By: Alexis Eisa
“We have a legal and moral obligation to protect people fleeing bombs, bullets and tyrants, and throughout history those people have enriched our society.” – Juliet Stevenson
Due to the ongoing turmoil occurring in Afghanistan, over 550,000 Afghans have been forced to flee their homes since January 2021. Those fleeing from Afghanistan since 2021 join 3 million other displaced Afghans who fled in 2020. This is the definition of a humanitarian crisis.
According to the United Nations High Commissioner for Refugees (“UNHCR”), 250,000 Afghans have fled their home since May 2021. Eighty percent of those who have fled since May are women and children, causing alarming concern for the safety of women and children who remain in Afghanistan.
In these pressing times, polarizing opinions are formed about refugee resettlement – why do refugees have to flee, where they should flee, and what measures need to be put in place to help them? Although opinions may vary, there will always be one common, customary value of international law: refugees are human and have the human right to safety and protection.
Why are Afghans Forced to Flee?
Just since the beginning of 2021, civilian casualties have increased by almost 50%. These casualties are attributed to mainly non-suicide improvised explosive devices (“IEDs”) and targeted killings by the Taliban, government forces, and the Islamic State Khorasan Province (“ISKP”). According to the UN Assistance Mission in Afghanistan, women and girls’ casualties are at a record high this year.
Although the Taliban declared that their reign will be “peaceful,” many Afghans fear for their lives on an hourly basis. As exhibited by the above-discussed statistics, injury and death does not discriminate in Afghanistan. Moreover, Afghanistan is currently facing a severe drought during a pandemic. The country’s access to water and food is significantly limited. Those who remain, risk their lives and basic human rights under international treaties and customary international law. Those who flee, risk becoming stateless, homeless, or losing their basic human rights under international treaties and customary international law.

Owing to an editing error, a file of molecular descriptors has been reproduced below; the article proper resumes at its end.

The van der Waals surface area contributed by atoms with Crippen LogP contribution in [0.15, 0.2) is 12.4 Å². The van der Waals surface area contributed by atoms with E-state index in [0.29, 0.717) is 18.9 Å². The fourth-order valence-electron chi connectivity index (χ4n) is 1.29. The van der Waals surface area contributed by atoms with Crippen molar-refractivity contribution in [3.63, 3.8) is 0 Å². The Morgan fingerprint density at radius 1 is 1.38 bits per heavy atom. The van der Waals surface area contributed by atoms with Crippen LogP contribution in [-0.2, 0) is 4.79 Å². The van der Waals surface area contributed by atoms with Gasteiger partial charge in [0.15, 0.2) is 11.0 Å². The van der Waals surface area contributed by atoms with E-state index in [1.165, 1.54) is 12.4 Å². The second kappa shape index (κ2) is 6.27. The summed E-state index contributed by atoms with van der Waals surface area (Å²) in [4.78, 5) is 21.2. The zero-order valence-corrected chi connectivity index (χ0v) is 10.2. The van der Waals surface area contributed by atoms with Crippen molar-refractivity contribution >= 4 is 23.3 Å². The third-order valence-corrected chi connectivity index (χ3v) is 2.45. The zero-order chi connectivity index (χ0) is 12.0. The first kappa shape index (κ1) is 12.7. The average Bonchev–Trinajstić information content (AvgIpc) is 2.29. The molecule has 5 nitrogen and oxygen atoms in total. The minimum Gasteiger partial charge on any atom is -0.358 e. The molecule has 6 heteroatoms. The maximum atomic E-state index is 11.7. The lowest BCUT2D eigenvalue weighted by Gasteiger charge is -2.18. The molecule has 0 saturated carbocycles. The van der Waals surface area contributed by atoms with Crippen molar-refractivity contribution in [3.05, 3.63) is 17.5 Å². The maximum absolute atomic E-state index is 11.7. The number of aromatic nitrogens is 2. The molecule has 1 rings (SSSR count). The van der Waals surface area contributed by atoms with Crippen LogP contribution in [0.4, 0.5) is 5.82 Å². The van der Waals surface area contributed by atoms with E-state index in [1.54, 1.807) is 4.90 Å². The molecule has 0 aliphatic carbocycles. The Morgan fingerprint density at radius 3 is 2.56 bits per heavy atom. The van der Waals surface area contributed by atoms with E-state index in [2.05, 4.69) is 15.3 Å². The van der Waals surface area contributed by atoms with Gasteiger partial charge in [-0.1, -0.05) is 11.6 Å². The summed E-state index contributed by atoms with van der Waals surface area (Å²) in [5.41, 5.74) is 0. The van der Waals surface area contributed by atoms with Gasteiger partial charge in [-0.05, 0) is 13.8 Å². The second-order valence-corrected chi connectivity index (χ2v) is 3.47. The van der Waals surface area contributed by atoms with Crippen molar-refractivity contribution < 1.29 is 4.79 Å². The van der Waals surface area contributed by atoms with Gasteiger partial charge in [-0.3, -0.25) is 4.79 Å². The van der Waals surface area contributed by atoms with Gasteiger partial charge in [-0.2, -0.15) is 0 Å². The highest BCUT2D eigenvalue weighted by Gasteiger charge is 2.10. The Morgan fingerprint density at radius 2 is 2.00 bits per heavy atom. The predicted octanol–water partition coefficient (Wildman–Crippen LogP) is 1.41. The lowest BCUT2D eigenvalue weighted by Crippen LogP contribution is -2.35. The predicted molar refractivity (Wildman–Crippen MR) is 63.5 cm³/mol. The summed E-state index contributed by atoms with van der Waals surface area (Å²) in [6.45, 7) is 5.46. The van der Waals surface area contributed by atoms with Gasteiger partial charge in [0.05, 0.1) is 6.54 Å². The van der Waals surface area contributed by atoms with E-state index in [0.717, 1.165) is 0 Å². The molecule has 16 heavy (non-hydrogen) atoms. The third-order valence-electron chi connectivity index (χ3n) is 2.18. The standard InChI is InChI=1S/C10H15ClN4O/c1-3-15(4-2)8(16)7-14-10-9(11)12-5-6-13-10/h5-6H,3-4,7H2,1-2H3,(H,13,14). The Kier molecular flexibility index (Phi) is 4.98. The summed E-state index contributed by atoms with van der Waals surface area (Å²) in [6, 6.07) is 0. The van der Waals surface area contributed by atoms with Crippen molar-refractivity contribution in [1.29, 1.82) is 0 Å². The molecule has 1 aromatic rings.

Customary international law, generally agreed upon principles of international law, defines a refugee as “[a]ny person who is outside their country or origin and unable or unwilling to return there or to avail themselves of its protection, owing to well-founded fear of persecution for reasons of race, religion, nationality, membership of a particular social group, or political opinion.” Customary international law also finds refugees to have the human right to safe resettlement and protection, given the displaced person is determined as a refugee. Each state is entitled to determining refugee status on its own, so the process varies from state to state. However, the process is typically lengthy. In the U.S., refugee resettlement generally takes two years. During the interim, many refugees struggle with a lack of civil and political rights as displaced persons.
All persons are entitled to safety and protection from infringement of their human rights. Refugees become refugees in search of these entitled human rights, and more must be done to ensure those rights are granted equally across the world.
Where are Afghans Fleeing?
Most Afghan refugees flee and resettle within Afghanistan or in Afghanistan’s neighboring countries, Iran and Pakistan. Today, the two countries together host more than 2.2 million refugees from Afghanistan. Iran provides approximately 780,000 Afghans with access to education and health. Pakistan, hosting around 1.4 million Afghan refugees, has historically provided refugee status documentation to ensure some legal protection for displaced persons. However, both the Iranian and Pakistani governments have openly opposed to being the safe harbors for Afghan refugees. The two governments go back and forth between welcoming fleeing Afghans and closing the borders.